The motor industry is a good example of the complexity of change. A hundred years ago it was clear the transport industry was about to be disrupted by the automobile, it was by no means obvious access to affordable personal transport would allow urban sprawl and the suburbanisation of western society.

Coupled with the motor car and truck, the availabilty of mains electricity meant refrigeration also became accessible which lead to the rise of supermarkets after World War II. This disrupted the local corner store in ways shopkeepers could never have foreseen in the interwar years.

Shifting demographics

Now, the opposite is happening as the young and affluent reject long commuting times from distant suburbs and city densities start increasing.

The social and economic factors that drove Uber are affecting public transport usage patterns and it’s no coincidence that the cities where ride sharing services have most successful, such as Sydney, also have underfunded public transport systems that are struggling to meet their population’s demands.

Which brings us back to the foolishness of discussing the future of transport only in relation to technology. Smartphones, apps, big data and the internet of things will all be critical parts of future transportation but the social and economic factors will shape how people use the networks.

Focusing on technology while ignoring the other big influences is a folly that will cost businesses and government dearly. Although one suspects the management consultancies will do well regardless of how well change is managed.

Apr 012016
 
Raven_II_medical_robot

Despite the embarrassment of their foul mouthed racist bot, Microsoft are pressing on with a move into artificial intelligence.

Ahead of this week’s Launch event in San Francisco, Microsoft’s CEO Satya Nadella laid out his vision for the company’s Artificial Intelligence efforts in describing a range of ‘bots’ that carry out small tasks.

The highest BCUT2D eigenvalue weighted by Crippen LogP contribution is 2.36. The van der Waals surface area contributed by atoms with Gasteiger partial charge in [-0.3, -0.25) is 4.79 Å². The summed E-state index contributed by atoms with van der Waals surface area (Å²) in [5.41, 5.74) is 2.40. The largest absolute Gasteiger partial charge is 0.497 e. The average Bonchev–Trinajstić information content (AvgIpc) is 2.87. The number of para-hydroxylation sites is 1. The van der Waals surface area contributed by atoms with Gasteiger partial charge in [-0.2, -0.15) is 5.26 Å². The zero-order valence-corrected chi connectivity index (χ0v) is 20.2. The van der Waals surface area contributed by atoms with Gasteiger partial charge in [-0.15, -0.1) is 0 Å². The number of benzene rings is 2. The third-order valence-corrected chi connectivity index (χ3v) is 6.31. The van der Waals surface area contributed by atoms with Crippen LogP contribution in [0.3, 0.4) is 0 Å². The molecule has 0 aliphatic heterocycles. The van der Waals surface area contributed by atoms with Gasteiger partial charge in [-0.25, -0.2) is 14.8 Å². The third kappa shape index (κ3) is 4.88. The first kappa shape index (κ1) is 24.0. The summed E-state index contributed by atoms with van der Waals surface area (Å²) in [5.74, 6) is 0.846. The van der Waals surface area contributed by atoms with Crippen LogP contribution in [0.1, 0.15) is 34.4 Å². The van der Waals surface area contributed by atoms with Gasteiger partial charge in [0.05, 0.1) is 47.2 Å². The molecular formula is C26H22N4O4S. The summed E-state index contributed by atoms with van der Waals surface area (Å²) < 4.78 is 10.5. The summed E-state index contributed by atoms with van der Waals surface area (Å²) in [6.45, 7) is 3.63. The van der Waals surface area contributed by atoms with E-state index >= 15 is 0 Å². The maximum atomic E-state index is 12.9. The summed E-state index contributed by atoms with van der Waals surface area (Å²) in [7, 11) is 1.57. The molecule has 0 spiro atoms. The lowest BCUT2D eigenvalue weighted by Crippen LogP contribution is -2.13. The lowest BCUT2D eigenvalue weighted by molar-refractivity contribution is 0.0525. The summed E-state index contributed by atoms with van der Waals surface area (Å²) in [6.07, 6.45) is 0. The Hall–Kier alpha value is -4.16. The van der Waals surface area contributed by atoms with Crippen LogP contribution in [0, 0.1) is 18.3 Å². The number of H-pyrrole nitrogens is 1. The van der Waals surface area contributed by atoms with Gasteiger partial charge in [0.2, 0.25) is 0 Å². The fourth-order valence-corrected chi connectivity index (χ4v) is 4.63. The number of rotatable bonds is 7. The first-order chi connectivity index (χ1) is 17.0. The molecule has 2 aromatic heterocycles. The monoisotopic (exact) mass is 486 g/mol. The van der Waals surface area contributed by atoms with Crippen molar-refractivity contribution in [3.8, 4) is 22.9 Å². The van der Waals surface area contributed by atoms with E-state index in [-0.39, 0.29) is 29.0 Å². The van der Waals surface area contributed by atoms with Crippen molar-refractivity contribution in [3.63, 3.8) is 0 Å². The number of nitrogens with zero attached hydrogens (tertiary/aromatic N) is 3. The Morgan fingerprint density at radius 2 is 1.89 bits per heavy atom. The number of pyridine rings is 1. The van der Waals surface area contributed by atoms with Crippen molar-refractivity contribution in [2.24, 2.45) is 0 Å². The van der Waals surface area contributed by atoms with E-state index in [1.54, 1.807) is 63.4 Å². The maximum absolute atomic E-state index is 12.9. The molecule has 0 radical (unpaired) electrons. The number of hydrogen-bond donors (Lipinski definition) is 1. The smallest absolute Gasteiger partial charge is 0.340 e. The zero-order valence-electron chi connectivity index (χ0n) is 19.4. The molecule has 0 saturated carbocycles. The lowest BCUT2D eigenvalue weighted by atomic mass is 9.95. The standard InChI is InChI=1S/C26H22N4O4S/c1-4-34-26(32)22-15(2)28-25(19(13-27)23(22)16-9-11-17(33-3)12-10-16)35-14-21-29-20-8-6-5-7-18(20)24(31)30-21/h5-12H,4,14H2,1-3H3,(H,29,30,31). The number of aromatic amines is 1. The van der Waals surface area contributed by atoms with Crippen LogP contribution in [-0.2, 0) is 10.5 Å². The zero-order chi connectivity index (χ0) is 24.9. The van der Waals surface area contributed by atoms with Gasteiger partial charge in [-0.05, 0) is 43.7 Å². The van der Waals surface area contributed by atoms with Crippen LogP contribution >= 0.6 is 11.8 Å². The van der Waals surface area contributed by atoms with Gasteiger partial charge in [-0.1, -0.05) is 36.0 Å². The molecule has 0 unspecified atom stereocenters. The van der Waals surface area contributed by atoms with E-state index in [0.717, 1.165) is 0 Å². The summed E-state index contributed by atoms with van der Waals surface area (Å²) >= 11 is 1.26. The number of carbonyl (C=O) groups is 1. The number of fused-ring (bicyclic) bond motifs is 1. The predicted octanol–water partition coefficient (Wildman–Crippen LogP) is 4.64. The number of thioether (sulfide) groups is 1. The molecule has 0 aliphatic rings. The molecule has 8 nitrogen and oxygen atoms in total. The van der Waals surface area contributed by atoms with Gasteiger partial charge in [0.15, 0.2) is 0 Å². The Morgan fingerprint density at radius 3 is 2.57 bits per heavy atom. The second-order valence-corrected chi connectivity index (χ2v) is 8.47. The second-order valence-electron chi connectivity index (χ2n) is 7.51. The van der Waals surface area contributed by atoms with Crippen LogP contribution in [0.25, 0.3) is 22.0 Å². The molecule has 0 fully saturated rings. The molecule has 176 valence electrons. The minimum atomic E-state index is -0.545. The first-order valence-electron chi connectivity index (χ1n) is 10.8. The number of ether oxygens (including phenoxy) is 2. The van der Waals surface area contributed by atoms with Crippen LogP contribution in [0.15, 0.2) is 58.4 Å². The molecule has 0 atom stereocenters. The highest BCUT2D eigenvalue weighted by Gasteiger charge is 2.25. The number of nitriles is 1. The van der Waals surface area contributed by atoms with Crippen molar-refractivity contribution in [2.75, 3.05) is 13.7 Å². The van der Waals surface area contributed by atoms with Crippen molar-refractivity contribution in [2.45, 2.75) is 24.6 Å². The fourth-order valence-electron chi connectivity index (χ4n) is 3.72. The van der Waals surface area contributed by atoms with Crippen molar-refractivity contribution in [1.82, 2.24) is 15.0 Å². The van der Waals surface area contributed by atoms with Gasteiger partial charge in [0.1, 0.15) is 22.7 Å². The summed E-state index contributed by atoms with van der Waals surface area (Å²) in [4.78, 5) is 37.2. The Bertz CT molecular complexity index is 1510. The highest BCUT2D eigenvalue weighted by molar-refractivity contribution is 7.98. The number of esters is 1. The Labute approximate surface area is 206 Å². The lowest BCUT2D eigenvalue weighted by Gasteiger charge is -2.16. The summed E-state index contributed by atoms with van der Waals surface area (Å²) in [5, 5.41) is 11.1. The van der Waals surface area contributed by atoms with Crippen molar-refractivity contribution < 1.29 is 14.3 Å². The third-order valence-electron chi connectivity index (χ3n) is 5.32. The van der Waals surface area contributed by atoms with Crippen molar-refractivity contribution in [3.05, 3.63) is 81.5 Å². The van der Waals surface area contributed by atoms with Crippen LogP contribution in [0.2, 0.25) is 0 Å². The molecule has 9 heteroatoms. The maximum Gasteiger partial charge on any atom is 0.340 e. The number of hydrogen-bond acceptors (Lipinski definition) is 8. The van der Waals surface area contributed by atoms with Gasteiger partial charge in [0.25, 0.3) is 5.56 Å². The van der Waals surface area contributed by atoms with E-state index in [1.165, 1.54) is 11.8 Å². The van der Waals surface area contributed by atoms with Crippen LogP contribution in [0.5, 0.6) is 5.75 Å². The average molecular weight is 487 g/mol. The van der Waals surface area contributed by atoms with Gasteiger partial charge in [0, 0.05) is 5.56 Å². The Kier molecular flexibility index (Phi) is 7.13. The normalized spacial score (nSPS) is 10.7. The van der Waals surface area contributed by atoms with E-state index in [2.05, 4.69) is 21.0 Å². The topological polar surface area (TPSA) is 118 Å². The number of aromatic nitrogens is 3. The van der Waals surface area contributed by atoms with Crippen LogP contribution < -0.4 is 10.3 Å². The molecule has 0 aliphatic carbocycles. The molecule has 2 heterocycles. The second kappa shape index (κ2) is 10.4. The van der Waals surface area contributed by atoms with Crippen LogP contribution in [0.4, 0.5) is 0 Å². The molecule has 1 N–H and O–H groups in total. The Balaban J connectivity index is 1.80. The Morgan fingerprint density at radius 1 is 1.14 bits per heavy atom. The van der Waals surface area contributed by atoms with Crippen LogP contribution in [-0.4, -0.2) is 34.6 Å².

Bloomberg tagged Nadella’s vision as ‘the spawn of clippy’, referring to the incredibly irritating help assistant Microsoft included with Office 97.

Tech site The Register parodied Clippy mercilessly in their short lived IT comedy program Salmon Days, as shown in this not safe for work trailer. While The Reg staff were brutal in their language and treatment of Clippy, most Microsoft Office users at the time shared their feelings.

While Clippy may be making a comeback at Microsoft, albeit in a less irritating form, other companies are moving ahead with AI in the workplace.

Robot manufacturer Fanuc showed off their self learning machine a few weeks ago which shows just how deeply AI is embedding itself in industry. Already there are many AI apps in software like Facebook’s algorithm and Google’s search functions with the search engine’s engineers acknowledging they aren’t quite sure what the robots are up to.

For organisations dealing with massive amounts of data, artificial intelligence based programs are going to be essential in dealing with unexpected or fast moving events. Those programs will also affect a lot of occupations we currently think are immune from workplace automation.

 

Jan 222016